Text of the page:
Indeed, it was the Johnny Neumann Show.

“In an era with no 3-point line and no shot clock,” the narrator observed, “Neumann put up scoring numbers that even by today’s standards are astounding.”

He was fearless.

“All good players have to be arrogant and egotistical to a point,” Neumann said, reflecting on his Ole Miss career. “Was I more arrogant? Probably, yes.”

He added: “I was a young, arrogant spoiled kid, and I didn’t listen.”

During the closing days of Neumann’s sophomore season, his father had a heart attack. He returned to Memphis to be with his family.

While he was visiting his dad at the hospital, someone from the ABA called the hospital room. Neumann quit the Rebels with two games left in the season. It became known as an NCAA hardship case.

He promptly signed a five-year contract for $2 million to play for the ABA’s Memphis Pros.

The camera zoomed in on a series of news articles to put this into context, including one by The Associated Press, which reported Neumann’s thinking at the time.

“My father may never be able to work again,” Neumann was quoted as saying. “I am now assuming the head of the household.”

And at age 19 he was, suddenly, “one of the highest paid athletes in all of sports,” the narrator declared.

The film does a fine job of chronicling Neumann’s missteps at this stage of his career. Neumann spent money like it grew on trees. (Declaring bankruptcy, his ex-wife, Carolyn, said she had about 25 cents to her name.)

His first big purchase?

A Pantera sports car. He then bought an El Dorado Cadillac. He purchased Jaguars, BMWs, Mercedes-Benzes.

In one display of immaturity, he quit the Memphis club before a teammate convinced him to come back. He scored 38 points in his first game back.

“I was my own worst enemy,” Neumann admits in the film.

Like in his coaching career to come, Neumann bounced around the ABA, suiting up for Memphis, the Utah Stars, Virginia Squires (two stints) and Kentucky Colonels.

In 1976, he went to the Buffalo Braves in the NBA, then to the Los Angeles Lakers (1976-77) before heading back to the Pacers, then taking his game overseas in ’78 to play for Gabetti Cantù in Italy.

When Neumann was with the Colonels, Hubie Brown, long recognized for his expert NBA commentary, coached him.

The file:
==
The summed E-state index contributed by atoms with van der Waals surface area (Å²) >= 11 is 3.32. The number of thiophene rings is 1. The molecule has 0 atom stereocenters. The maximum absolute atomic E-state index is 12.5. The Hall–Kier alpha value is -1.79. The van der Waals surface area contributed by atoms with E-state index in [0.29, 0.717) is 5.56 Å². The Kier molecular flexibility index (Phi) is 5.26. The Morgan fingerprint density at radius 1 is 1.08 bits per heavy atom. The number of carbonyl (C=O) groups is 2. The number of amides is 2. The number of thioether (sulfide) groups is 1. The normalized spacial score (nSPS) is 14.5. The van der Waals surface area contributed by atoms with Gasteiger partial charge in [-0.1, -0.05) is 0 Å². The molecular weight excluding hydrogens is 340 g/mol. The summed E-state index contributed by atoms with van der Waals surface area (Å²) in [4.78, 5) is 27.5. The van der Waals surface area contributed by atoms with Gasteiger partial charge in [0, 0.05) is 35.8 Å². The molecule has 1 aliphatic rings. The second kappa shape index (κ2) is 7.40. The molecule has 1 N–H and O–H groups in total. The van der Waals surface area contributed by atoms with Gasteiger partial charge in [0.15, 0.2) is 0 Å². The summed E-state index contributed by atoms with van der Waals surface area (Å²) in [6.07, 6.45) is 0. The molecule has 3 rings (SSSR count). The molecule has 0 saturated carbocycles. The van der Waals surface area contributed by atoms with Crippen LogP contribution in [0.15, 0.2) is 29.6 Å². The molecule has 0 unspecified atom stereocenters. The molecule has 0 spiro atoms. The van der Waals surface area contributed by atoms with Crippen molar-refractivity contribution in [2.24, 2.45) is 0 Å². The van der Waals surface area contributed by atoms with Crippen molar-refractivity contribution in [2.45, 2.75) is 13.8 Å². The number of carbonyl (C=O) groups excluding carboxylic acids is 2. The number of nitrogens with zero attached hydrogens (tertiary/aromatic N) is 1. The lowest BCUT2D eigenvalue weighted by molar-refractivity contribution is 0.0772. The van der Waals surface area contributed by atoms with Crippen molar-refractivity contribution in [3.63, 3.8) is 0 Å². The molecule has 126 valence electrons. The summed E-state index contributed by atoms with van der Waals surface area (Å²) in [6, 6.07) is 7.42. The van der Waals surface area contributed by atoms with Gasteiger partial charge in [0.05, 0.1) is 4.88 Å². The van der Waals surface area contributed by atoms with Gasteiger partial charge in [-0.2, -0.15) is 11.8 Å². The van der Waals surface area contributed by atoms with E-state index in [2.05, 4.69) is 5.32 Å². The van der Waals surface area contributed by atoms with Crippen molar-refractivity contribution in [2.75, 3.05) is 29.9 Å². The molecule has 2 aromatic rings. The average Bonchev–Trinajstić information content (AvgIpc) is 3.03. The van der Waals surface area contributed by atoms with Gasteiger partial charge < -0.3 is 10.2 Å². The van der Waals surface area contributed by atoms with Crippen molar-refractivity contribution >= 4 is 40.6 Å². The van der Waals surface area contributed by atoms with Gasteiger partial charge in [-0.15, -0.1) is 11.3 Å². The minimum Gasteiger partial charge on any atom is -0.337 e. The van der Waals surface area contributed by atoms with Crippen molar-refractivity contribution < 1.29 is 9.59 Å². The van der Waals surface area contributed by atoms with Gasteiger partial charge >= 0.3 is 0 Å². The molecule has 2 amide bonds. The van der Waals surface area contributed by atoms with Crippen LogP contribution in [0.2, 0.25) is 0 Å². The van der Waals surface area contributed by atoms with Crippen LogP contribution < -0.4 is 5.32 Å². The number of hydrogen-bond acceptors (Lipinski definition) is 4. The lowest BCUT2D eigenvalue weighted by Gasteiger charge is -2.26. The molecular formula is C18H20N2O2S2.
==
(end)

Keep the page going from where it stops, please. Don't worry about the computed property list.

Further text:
“He revitalized my career,” Neumann said of Brown.

But it wasn’t a one-way street.

“He just accepted the organization, the discipline and the accountability, and he just fit right in,” Brown said during the film.

“…He has a very high basketball IQ.”

Others saw that, too.

After the ABA’s Pacers, Nets, Nuggets and Spurs were absorbed by the NBA in 1976 and the former league went out of business, Buffalo acquired Neumann.

“They knew that this guy could play,” Brown said, referring to the Braves.

In the 1977 Western Conference finals, Neumann played for the Lakers. It would be his final deep foray in the playoffs in the United States.

Throughout the film, Neumann reflects on his journey as a player and coach and man, and it’s an honest look at his disappointments, mistakes, regrets. (He’s been married five times.)

The documentary’s production crew gets a close-up look at Neumann’s daily routine as he pursued his general studies degree at Ole Miss more than 45 years after he first set foot on campus.

The camera follows him in the classroom to his modest off-campus apartment, showing him going about his business, studying and preparing for his classes. His devotion is inspiring.

It’s no longer a life without limits. It’s a purpose-driven life: a return to Ole Miss in the 2013 to be a student again.

“(Neumann) hopes a degree will bring him a coaching job that will allow his family to reunite in America,” the narrator stated.

Neumann’s 9-year-old daughter Esmeralda has a rare kidney ailment known as nephrotic syndrome and returned to Europe with her mother while he pursued his degree.

His words stay with you long after watching the film, too.

“I’ve been humbled many times in my life,” Neumann said. “I’ve cried, been extremely lonely and been afraid. I have been humbled, but a better word is I’ve been broken.”

Not many athletes or ex-athletes speak with unflinching honesty, especially when the camera is recording.

It’s fascinating to watch Neumann walk through C.M. “Tad” Smith Coliseum, his old stomping grounds, decades later and soak up the memories and reflect on that brief, but unforgettable time.

He had not been there for 42 years.

But he wants to be honored for what he accomplished, while wearing No. 14 for the Rebels.

“I don’t understand why my jersey number isn’t retired,” he says, sitting in the stands.

It’s a compelling, thought-provoking snapshot of Neumann’s circuitous journey back to Oxford.

While on campus, he’s seen focused on his studies in the library. Generations of students have come and gone since Neumann arrived in Oxford, Mississippi, in 1969 as a hoop phenom.

At 65, he was busy studying again.

“Next week, praise God, it will be over with,” he said.

In one emotional scene in The Rebel, Neumann is seen attending his graduation ceremony at Ole Miss in May 2016.

“Getting my degree is the biggest achievement that I’ve ever had in my life,” Neumann declared.

Former Overton High teammate Mike Arison succinctly summed up Neumann’s ups and downs.

“Johnny Neumann’s story is too much, too soon,” Arison said in the film. “At 20 years old he suddenly comes into more money than any of us could’ve thought possible.”

He’s back in basketball again. This past season, Neumann, who turns 66 in September, served as an assistant coach for South Panola High School boys team in Batesville, Mississippi.

It’s the latest stop on his global basketball odyssey, and only about 40 km from Oxford.